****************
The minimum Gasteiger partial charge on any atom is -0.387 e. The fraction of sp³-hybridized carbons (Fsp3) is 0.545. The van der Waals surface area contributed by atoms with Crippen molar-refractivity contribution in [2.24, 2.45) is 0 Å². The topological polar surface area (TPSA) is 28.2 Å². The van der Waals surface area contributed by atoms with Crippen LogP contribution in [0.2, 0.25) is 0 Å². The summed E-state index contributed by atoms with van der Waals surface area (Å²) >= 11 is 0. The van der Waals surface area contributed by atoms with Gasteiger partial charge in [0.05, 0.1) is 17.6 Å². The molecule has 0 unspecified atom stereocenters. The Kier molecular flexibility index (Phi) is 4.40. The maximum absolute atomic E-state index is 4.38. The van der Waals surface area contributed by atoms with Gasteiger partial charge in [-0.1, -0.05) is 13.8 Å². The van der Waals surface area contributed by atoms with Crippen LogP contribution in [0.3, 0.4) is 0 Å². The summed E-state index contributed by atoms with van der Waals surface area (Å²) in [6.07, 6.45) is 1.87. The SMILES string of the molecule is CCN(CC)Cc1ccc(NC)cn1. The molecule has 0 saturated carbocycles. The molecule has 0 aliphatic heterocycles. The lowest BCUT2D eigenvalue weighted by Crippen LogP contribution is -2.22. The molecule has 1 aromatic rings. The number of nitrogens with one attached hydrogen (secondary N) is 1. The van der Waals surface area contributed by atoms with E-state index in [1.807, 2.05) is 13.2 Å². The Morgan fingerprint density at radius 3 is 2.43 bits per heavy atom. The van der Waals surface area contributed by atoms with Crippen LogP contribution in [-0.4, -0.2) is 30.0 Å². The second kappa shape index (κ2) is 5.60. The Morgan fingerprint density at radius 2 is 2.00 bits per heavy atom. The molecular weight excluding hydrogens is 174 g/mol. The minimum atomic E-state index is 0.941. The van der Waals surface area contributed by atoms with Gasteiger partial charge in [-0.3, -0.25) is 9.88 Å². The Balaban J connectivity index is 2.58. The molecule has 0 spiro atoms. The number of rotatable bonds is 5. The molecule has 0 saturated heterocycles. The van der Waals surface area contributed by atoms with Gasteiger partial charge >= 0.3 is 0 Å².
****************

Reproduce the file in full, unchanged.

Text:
The minimum Gasteiger partial charge on any atom is -0.387 e. The fraction of sp³-hybridized carbons (Fsp3) is 0.545. The van der Waals surface area contributed by atoms with Crippen molar-refractivity contribution in [2.24, 2.45) is 0 Å². The topological polar surface area (TPSA) is 28.2 Å². The van der Waals surface area contributed by atoms with Crippen LogP contribution in [0.2, 0.25) is 0 Å². The summed E-state index contributed by atoms with van der Waals surface area (Å²) >= 11 is 0. The van der Waals surface area contributed by atoms with Gasteiger partial charge in [0.05, 0.1) is 17.6 Å². The molecule has 0 unspecified atom stereocenters. The Kier molecular flexibility index (Phi) is 4.40. The maximum absolute atomic E-state index is 4.38. The van der Waals surface area contributed by atoms with Gasteiger partial charge in [-0.1, -0.05) is 13.8 Å². The van der Waals surface area contributed by atoms with Crippen LogP contribution in [0.3, 0.4) is 0 Å². The summed E-state index contributed by atoms with van der Waals surface area (Å²) in [6.07, 6.45) is 1.87. The SMILES string of the molecule is CCN(CC)Cc1ccc(NC)cn1. The molecule has 0 saturated carbocycles. The molecule has 0 aliphatic heterocycles. The lowest BCUT2D eigenvalue weighted by Crippen LogP contribution is -2.22. The molecule has 1 aromatic rings. The number of nitrogens with one attached hydrogen (secondary N) is 1. The van der Waals surface area contributed by atoms with E-state index in [1.807, 2.05) is 13.2 Å². The Morgan fingerprint density at radius 3 is 2.43 bits per heavy atom. The van der Waals surface area contributed by atoms with Crippen LogP contribution in [-0.4, -0.2) is 30.0 Å². The second kappa shape index (κ2) is 5.60. The Morgan fingerprint density at radius 2 is 2.00 bits per heavy atom. The molecular weight excluding hydrogens is 174 g/mol. The minimum atomic E-state index is 0.941. The van der Waals surface area contributed by atoms with Gasteiger partial charge in [-0.3, -0.25) is 9.88 Å². The Balaban J connectivity index is 2.58. The molecule has 0 spiro atoms. The number of rotatable bonds is 5. The molecule has 0 saturated heterocycles. The van der Waals surface area contributed by atoms with Gasteiger partial charge >= 0.3 is 0 Å².